2016-12-09 (F) Weekly Summary

Tim and I wanted to do a slow with a more consumer slant. We focused on RFID access because anyone can buy an RFID tag and an RFID lock for their door, bicycle, safe, gun and computer. RFID tags are available in different form-factors like stickers, key fobs, and wearables like rings and bracelets. One person has already told me they were inspired to automate their bedroom after this show.

I have a five-finger robot hand

A wiring diagram was sketched on a sticky note and the potentiometer was wired accordingly. The colors were not significant since once they entered the RJ45 junction box they have another color code and that is the one which will matter when it mates with the control enclosure side.

Wired potentiometer

Storing the gear board was getting cumbersome. It had to be kept flat and that took a lot of space. Or, it could be kept vertical but it was prone to slipping and falling over. Inexpensive shelf brackets were purchased and installed upside-down so they could act as stands.

Stands mounted to gear board

The first handy box was mutilated while modifying it to receive the switch and wire connector. A new one was purchased and the holes were drilled with proper support so the knock-out slugs wouldn’t become bent.

Handy box with wide hole

The switch was included in the circuit by adding a jumper between the switch and connector. The wire was soldered on the connector side and a ring terminal was crimped onto the side for the switch. Connections on the switch had bolts so the ring terminal was the easier option.

Switch added to circuit

The motor junction box was mounted to the back of the gear board near the motor. This made connecting and disconnecting the motor simple. The switch could kill power in an emergency but it shouldn’t be operated under load.

Mounted motor junction box with switch

The motor movement was hampered by an underpowered H-bridge driver. No movement was possible until the H-bridge got at least 40% duty cycle or approximately 5 volts. Not only was movement difficult but the driver was giving off excessive heat. An infrared thermometer was connected to see the heat change while running the motor.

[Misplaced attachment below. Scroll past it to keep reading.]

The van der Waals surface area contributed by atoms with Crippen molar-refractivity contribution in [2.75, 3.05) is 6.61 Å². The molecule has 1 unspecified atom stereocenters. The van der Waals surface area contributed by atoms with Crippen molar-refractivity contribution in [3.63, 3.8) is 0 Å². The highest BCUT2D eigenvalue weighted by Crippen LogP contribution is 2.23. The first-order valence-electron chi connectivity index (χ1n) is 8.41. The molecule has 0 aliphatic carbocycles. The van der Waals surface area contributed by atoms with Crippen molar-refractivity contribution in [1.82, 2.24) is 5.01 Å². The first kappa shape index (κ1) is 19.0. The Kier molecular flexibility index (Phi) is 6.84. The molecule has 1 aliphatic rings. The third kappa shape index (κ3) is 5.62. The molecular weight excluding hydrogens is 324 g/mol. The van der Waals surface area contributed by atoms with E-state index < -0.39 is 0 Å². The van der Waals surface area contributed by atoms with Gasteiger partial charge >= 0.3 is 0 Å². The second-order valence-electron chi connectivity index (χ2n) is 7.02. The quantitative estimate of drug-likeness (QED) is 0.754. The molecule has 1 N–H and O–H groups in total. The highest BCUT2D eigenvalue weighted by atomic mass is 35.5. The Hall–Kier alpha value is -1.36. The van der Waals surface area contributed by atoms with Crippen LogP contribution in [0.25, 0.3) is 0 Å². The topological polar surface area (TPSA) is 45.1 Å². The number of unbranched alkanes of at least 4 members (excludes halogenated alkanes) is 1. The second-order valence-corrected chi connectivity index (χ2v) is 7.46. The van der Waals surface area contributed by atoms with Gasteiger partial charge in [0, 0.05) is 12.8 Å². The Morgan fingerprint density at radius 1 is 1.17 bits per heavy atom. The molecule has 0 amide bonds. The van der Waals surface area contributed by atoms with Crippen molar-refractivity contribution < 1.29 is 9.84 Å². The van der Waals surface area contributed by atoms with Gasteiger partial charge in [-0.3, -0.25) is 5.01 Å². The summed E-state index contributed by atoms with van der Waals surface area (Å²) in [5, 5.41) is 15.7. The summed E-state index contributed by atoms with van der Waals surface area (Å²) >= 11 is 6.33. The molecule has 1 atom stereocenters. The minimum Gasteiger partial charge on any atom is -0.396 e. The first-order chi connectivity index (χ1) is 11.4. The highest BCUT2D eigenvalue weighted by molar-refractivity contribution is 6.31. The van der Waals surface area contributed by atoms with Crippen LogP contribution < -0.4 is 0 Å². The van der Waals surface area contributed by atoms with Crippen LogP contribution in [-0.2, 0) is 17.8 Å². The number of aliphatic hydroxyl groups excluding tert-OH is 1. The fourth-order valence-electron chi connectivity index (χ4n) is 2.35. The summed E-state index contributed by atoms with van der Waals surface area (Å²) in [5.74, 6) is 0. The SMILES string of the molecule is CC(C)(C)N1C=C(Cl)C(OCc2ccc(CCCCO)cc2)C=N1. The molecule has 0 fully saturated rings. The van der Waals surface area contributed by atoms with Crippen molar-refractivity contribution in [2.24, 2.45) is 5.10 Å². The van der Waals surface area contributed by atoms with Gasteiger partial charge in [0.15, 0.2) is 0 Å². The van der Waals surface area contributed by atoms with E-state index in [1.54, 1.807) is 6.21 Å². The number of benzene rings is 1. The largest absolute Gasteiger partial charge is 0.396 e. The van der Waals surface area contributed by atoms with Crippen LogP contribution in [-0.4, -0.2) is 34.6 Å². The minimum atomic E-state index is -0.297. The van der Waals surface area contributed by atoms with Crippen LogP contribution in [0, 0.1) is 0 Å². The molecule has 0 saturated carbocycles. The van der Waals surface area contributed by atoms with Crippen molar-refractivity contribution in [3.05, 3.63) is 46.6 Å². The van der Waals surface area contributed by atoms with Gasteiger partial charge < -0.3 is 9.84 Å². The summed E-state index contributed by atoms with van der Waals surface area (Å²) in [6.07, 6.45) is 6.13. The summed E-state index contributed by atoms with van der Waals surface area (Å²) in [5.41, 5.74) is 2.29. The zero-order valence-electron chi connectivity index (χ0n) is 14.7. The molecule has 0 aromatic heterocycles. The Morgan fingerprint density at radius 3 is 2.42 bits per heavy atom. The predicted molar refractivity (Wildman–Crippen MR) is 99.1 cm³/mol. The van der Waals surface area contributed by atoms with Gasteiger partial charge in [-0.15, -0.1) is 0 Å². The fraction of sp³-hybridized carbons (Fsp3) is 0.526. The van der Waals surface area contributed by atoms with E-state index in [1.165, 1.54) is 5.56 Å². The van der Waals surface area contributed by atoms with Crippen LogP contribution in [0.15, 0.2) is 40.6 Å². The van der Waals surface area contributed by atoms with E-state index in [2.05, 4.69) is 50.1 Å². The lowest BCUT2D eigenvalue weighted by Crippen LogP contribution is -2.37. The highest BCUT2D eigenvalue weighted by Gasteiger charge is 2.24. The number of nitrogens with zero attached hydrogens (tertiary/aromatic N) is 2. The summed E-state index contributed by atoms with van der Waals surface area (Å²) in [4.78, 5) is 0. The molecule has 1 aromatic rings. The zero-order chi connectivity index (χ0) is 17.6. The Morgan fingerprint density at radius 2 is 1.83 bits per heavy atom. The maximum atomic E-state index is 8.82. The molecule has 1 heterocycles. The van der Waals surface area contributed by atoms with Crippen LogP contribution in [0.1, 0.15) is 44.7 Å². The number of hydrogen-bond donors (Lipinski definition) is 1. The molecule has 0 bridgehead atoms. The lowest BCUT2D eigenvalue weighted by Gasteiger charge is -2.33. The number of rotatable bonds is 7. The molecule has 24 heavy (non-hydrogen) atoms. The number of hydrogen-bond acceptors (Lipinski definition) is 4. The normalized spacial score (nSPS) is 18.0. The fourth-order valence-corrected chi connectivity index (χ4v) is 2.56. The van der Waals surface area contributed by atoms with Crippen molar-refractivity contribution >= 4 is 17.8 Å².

Recording heat rise from H-bridge

Despite the underpowered driver, gear motion was possible at high power. A ping-pong animation was made to show the gear movement purely under the power of the motor.

Gear motion from motor

Another H-bridge, capable of more power, was ordered for fast delivery. It was connected and the Arduino sketch controlled it. It was immediately apparent that 40% duty cycle was more than enough to get the motor moving. Through experimentation, a mere 8%, about 1 volt, was enough to move the motor.

Testing high-power H-bridge

Feedback was becoming important to the project. It was time to worry about reading the position of the final gear. Originally, the gear shaft and potentiometer shaft were going to be coupled with a short piece of vinyl tubing. That would probably work but the hardware store was closed when it was needed. A coupler was modeled and printed instead. Vinyl tubing had the advantage of being slightly flexible but a 3D printed coupler had custom diameters on each side. A slot was removed from one side so it could be tightened down.

Potentiometer and gear shaft coupler

The coupler had some issues with printer slop so it didn’t fit perfectly until the inside holes were drilled out slightly. This would not have been a problem with a high-end printer or it could have been avoided by scaling the print up. It was twisted onto the gear shaft and the potentiometer was pushed into the coupler before a photo was taken.

Coupler mounted on gear shaft

A digital multi-meter (DMM) was connected to the potentiometer. When the gear turned, it was easy to watch the resistance change. This was recorded as an animation to capture the changes.

Changing gear position and resistance


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